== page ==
In the go-wide type strategies Craterhoof Behemoth and his ilk are obviously fantastic, but since it’s a one-time effect it’s less than perfect. Sure it ends plenty of games, but in multiplayer games, it needs some help with follow-up. I had always known that Beastmaster Ascension is a known card, but the spike in me had always thought “Man, that’s a lot of work for that effect.” Luckily I found out how wrong I was about the card when I got in the habit of turning its pump effect on the turn that I played it. The card really has gone on to shine and be a legit win con since it makes all your 1/1s into 6/6s and your enormous Mycoloth even more…enormouser? Enchantments are usually harder to get rid of in EDH games, so having one that makes such an impact on our game plan means that even if it takes you a few turns to turn it on it would usually be worth the wait.

A sweet card to combine with Beastmaster Ascension is one I vastly underrated in Pathbreaker Ibex. When those two get together, you have a bona fide recipe for wrecking the table. Pathbreaker Ibex might honestly be one of my favorite cards in the deck now. He is a great target for Ezuri’s counters since he is able to pass that bonus on to the team, he grants trample, and at the six mana, slot it’s great once you are able to build your board with elves and company. I have saddened a couple unsuspecting opponents by Chord of Calling for Pathbreaker Ibex, untapping with six or seven other creatures, casting a Triumph of the Hordes and asking people if they just wanted to shuffle up again. The goat really does pave the way for an army of 2/2’s to suddenly become much more intimidating.

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To circle back to our grave hate situation from before, I did discover one nifty enchantment bound to make the Karador players you know weep. While Night Soil is not Scavenging Ooze, being able to produce 1/1s while taking creatures out of graveyards is certainly a welcome addition. I only stumbled across this card because I searched for cards that contained “graveyard,” and “token,” but I am certainly glad I found it. If all you care about is keeping reanimator from happening or some jerk playing a Living Death, Night Soil is certainly worth looking at. Costing colorless mana is gravy and creating an army of 1/1’s is never irrelevant either. It’s a pretty solid twenty-cent gem that your friends will have to read a couple of times.

The deck also suffers from a lack of evasion outside a few of our previously-mentioned friends. Luckily, I remembered how good Tuskguard Captain was in Khans draft, and I happened to have a foil copy that needed a home. Nothing is a bigger blowout than having a massive creature ready to blow someone out than having it neutralized by a 1/1 deathtouch creature. Tuskguard Captain helps keep our army pushing through damage consistently which is much appreciated in a deck full of creatures that start at 2/2. If you’re playing any sort of deck that relies on the +1/+1 counter theme, Tuskguard Captain is a solid bet. (Note: after going through the full list of spoilers for Commander 2016 I see that Tuskguard Captain and several other cards that I love in this deck were reprinted. Just remember you heard it here first!)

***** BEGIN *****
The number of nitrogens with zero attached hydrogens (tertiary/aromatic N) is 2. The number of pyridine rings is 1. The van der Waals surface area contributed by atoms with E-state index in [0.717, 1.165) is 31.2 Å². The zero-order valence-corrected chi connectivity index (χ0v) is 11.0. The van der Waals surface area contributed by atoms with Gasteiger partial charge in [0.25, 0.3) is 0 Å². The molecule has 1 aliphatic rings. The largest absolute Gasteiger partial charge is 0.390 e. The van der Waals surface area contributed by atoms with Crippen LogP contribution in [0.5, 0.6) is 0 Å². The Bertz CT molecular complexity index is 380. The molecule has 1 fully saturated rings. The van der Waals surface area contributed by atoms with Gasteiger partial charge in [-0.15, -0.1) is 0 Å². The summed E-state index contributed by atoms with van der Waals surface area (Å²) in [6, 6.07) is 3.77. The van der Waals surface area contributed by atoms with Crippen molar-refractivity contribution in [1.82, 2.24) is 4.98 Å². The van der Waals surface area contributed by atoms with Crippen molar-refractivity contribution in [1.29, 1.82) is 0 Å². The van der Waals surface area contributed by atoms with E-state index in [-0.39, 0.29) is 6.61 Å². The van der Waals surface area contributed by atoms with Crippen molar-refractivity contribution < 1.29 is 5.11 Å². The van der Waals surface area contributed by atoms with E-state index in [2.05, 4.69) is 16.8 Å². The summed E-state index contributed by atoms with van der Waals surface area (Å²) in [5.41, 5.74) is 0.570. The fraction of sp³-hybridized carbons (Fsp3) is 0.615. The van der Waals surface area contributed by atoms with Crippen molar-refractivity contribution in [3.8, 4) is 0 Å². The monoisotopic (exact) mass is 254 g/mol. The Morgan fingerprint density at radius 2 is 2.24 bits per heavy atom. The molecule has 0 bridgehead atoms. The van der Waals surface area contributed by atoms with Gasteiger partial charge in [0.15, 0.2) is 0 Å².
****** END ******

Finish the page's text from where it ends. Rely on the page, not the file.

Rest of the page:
Bred For the Hunt is a great card for the Singleton Guild Wheel. It acts as a Coastal Piracy that slots into our Simic deck as a draw engine and let’s us put the Coastal Piracy in another blue deck that might need a draw engine. This is the type of card the Guild Wheel loves: nearly functional reprint allowing different decks to get different effects. Since most if not all the creatures will have at least one +1/+1 counter on it we get to enjoy the effect with little to no drawback for a whole one mana cheaper.

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Commander (1)
Creature (43)
Instant (4)
Sorcery (2)
Artifact (3)
Enchantment (9)
Planeswalker (1)
Land (37)

A few last notes from the decklist:
Presence of Gond and Intruder Alarm let us go infinite on tokens and experience counters. It gives us an instant speed way to create an army and make infinite mana with Gyre Sage. We don’t have a ton of high mana sinks, but if we can fire off our hand with a Prime Speaker Zegana or play out an army with Master Biomancer we should be winning the game, anyway. I’ve always wanted to make Intruder Alarm work and [card]Presence of Gond[card] just happened to fit the bill. Neither card is even played in 10% of the Ezuri decks out there either, which means you might be sneaking up on people with this combo as well.

Sage of Hours has quickly become public enemy number one in my playgroup. Even my best friend who plays Mizzix of the Izmagnus Storm in EDH instantly hangs his head if the Sage resolves. After going infinite on turn four a handful of times, he doesn’t make you any friends going into an unknown playgroup, but he does find a way for you to win the game if you find yourself in an old-fashioned Mexican standoff of fatties on the ground. Play him, love him, buy a foil because the foiling looks sweet. There is a reason he gets in almost 3 out of 4 Ezuri decks out there…

Seedborn Muse is NOT Prophet of Kruphix. It sucks that the Rules Committee hates Simic colors because there are so many cards from the banned list that would go into this deck. Seedborn Muse has actually be a little underwhelming outside of keeping an opponent locked out with an Intruder Alarm, but it’s actively being looked at to be replaced. Maybe something in Commander 2016 will get a look instead(I’m looking at you, Kydele!).

So there we have it, the Simic spoke in the singleton circus. I hope you enjoyed this first installment of the Singleton Guild Wheel. I have really grown to enjoy playing this deck, it’s the ultimate snowball effect and helped me launch the idea of building this entire project. Any feedback or hidden gems are much appreciated as this whole project will likely be perpetually in flux. Plus I love making my friends have to read some unknown card that I’m using to win the game.

If you want you can find me on Twitter @mathimus55 or on Facebook. Thanks everyone!

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Selesnya, Naya, Temur, Ink-Treader...whatever you want to call it. Matt knows a good creature-combo deck when he sees it. He is the only EDHREC writer that was sad to see Leovold go. Outside of EDH plays Legacy and Modern and got his first career Pro Point at GP Louisville. Matt lives with his wife and two dogs, but no cats because cats are terrible.